The production of black holes by particle accelerators is an even more exciting possibility. When it comes to producing high densities, no device outdoes accelerators such as the LHC and the Tevatron at Fermi National Accelerator Laboratory in Batavia, Ill. These machines accelerate subatomic particles, such as protons, to velocities exceedingly close to the speed of light. The particles then have enormous kinetic energies. At the LHC, a proton will reach an energy of roughly seven tera-electron volts (TeV). In accord with Einstein's famous relation E = mc2, this energy is equivalent to a mass of 1023 kilogram, or 7,000 times the proton's rest mass. When two such particles collide at close range, their energy is concentrated into a tiny region of space. So one might guess that, once in a while, the colliding particles will get close enough to form a black hole.

As it stands, this argument has a problem: a mass of 1023 kilogram is far shy of the Planck value of 108 kilogram, which conventional gravity theory implies is the lightest possible hole. This lower limit arises from the uncertainty principle of quantum mechanics. Because particles also behave like waves, they are smeared out over a distance that decreases with increasing energy--at LHC energies, about 1019 meter. So this is the smallest region into which a particle's energy can be packed. It allows for a density of 1034 kilograms per cubic meter, which is high but not high enough to create a hole. For a particle to be both energetic enough and compact enough to form a black hole, it must have the Planck energy, a factor of 1015 beyond the energy of the LHC. Interestingly, accelerators may be able to create objects mathematically related to black holes. The Relativistic Heavy Ion Collider at Brookhaven National Laboratory in Upton, N.Y., may already have done so, but black holes themselves appear to lie out of reach.

Reaching into Other Dimensions

OVER THE PAST DECADE, however, physicists have realized that the standard estimate of the necessary Planckian density could be too high. String theory, one of the leading contenders for a quantum theory of gravity, predicts that space has dimensions beyond the usual three. Gravity, unlike other forces, should propagate into these dimensions and, as a result, grow unexpectedly stronger at short distances. In three dimensions, the force of gravity quadruples as you halve the distance between two objects. But in nine dimensions, gravity would get 256 times as strong. This effect can be quite important if the extra dimensions of space are sufficiently large, and it has been widely investigated in the past few years. There are also other configurations of extra dimensions, known as warped compactifications, that have the same gravity-magnifying effect and may be even more likely to occur if string theory is correct; these have been extensively studied in recent years.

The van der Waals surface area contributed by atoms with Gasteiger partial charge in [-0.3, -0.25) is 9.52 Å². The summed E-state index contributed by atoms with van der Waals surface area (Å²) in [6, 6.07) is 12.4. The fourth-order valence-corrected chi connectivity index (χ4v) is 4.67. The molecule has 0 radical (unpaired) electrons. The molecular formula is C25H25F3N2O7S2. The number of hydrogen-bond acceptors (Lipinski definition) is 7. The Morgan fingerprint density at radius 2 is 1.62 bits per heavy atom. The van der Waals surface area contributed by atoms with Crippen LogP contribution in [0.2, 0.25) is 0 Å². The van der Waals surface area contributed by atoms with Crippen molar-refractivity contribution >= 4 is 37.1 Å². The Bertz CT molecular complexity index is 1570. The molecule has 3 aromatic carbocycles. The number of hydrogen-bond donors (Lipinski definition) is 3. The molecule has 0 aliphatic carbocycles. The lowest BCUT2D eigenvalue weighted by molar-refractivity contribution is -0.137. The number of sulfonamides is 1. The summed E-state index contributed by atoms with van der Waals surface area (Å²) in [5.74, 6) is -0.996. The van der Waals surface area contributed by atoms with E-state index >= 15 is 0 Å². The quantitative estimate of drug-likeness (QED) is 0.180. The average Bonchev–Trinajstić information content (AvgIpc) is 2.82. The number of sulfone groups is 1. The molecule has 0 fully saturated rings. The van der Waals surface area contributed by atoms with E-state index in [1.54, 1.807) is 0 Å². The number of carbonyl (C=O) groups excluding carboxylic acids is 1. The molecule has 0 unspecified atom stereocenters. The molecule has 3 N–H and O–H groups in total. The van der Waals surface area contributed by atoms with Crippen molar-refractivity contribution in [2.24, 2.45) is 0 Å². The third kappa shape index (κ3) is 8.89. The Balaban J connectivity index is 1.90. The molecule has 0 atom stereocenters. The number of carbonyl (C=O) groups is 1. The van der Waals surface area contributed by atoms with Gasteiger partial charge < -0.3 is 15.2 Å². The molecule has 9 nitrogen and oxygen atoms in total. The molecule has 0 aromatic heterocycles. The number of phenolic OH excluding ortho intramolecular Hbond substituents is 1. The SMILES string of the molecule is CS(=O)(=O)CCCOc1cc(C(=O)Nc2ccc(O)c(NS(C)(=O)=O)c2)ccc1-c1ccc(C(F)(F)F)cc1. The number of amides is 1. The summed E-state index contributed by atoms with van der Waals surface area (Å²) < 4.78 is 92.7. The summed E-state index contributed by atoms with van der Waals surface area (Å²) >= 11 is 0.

This enhanced growth of the strength of gravity means that the true energy scale at which the laws of gravity and quantum mechanics clash--and black holes can be made--could be much lower than the traditional expectation. Although no experimental evidence yet supports this possibility, the idea sheds new light on various theoretical conundrums. And if it is true, the density required to create black holes could lie within the range of the LHC.

The theoretical study of black hole production in high-energy collisions goes back to the work of Roger Penrose of the University of Oxford in the mid-1970s and Peter DEath and Philip Norbert Payne, both then at Cambridge, in the early 1990s. The newfound possibility of large extra dimensions breathed new life into these investigations and motivated Tom Banks of the University of California, Santa Cruz, and Rutgers University and Willy Fischler of the University of Texas at Austin to write a 1999 paper with a preliminary discussion of black hole production.

At a 2001 workshop two groups--one of us (Giddings), with Scott Thomas, then at Stanford University, and Savas Dimopoulos of Stanford, with Greg Landsberg of Brown University--independently described the observable effects, and thus the potential for discovery, of black hole production at particle colliders such as the LHC. After a few calculations, we were astounded. Rough estimates indicated that under the most optimistic scenarios, corresponding to the lowest plausible value for the Planck scale, black holes could be produced at the rate of one per second. Physicists refer to an accelerator producing a particle at this rate as a factory, so the LHC would be a black hole factory.

The evaporation of these holes would leave very distinctive imprints on the detectors. Typical collisions produce moderate numbers of high-energy particles, but a decaying black hole is different. According to Hawking's work, it radiates a large number of particles in all directions with very high energies. The decay products include all the particle species found in nature. Several research groups have since done increasingly detailed investigations into the remarkable signatures that black holes would produce in the detectors at the LHC.